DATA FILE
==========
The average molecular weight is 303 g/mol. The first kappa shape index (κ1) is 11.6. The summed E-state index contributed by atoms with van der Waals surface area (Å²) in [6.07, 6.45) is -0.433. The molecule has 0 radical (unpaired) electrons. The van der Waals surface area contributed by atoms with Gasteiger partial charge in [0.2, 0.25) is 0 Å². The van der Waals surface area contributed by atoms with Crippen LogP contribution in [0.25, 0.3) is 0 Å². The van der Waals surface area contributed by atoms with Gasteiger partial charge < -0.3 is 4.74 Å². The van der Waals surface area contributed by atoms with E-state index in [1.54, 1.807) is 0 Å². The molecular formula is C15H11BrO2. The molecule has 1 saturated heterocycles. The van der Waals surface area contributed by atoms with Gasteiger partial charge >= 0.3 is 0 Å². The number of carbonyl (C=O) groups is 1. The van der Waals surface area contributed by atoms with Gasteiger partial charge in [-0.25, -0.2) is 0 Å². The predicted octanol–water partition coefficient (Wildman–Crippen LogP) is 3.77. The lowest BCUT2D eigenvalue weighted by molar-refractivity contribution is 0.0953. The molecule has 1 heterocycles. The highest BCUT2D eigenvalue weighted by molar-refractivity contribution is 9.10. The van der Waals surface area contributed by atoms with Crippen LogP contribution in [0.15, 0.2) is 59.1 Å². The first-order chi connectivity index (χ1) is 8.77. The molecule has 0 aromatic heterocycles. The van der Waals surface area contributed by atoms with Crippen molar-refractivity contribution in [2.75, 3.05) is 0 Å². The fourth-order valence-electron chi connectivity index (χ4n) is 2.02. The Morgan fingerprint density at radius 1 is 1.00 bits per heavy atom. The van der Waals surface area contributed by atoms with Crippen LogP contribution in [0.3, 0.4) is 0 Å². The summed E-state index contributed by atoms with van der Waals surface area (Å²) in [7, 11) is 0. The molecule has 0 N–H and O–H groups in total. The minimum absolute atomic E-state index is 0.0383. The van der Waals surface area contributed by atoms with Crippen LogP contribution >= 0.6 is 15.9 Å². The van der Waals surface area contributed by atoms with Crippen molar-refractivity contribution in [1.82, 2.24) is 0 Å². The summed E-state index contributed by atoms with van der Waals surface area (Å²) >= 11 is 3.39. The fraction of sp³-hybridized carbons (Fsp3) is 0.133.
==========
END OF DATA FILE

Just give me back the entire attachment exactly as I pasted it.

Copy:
The average molecular weight is 303 g/mol. The first kappa shape index (κ1) is 11.6. The summed E-state index contributed by atoms with van der Waals surface area (Å²) in [6.07, 6.45) is -0.433. The molecule has 0 radical (unpaired) electrons. The van der Waals surface area contributed by atoms with Gasteiger partial charge in [0.2, 0.25) is 0 Å². The van der Waals surface area contributed by atoms with Crippen LogP contribution in [0.25, 0.3) is 0 Å². The van der Waals surface area contributed by atoms with Gasteiger partial charge < -0.3 is 4.74 Å². The van der Waals surface area contributed by atoms with E-state index in [1.54, 1.807) is 0 Å². The molecular formula is C15H11BrO2. The molecule has 1 saturated heterocycles. The van der Waals surface area contributed by atoms with Gasteiger partial charge >= 0.3 is 0 Å². The number of carbonyl (C=O) groups is 1. The van der Waals surface area contributed by atoms with Gasteiger partial charge in [-0.25, -0.2) is 0 Å². The predicted octanol–water partition coefficient (Wildman–Crippen LogP) is 3.77. The lowest BCUT2D eigenvalue weighted by molar-refractivity contribution is 0.0953. The molecule has 1 heterocycles. The highest BCUT2D eigenvalue weighted by molar-refractivity contribution is 9.10. The van der Waals surface area contributed by atoms with Crippen LogP contribution in [0.15, 0.2) is 59.1 Å². The first-order chi connectivity index (χ1) is 8.77. The molecule has 0 aromatic heterocycles. The van der Waals surface area contributed by atoms with Crippen molar-refractivity contribution in [2.75, 3.05) is 0 Å². The fourth-order valence-electron chi connectivity index (χ4n) is 2.02. The Morgan fingerprint density at radius 1 is 1.00 bits per heavy atom. The van der Waals surface area contributed by atoms with Crippen LogP contribution in [0.3, 0.4) is 0 Å². The summed E-state index contributed by atoms with van der Waals surface area (Å²) in [7, 11) is 0. The molecule has 0 N–H and O–H groups in total. The minimum absolute atomic E-state index is 0.0383. The van der Waals surface area contributed by atoms with Crippen LogP contribution >= 0.6 is 15.9 Å². The van der Waals surface area contributed by atoms with Crippen molar-refractivity contribution in [1.82, 2.24) is 0 Å². The summed E-state index contributed by atoms with van der Waals surface area (Å²) >= 11 is 3.39. The fraction of sp³-hybridized carbons (Fsp3) is 0.133.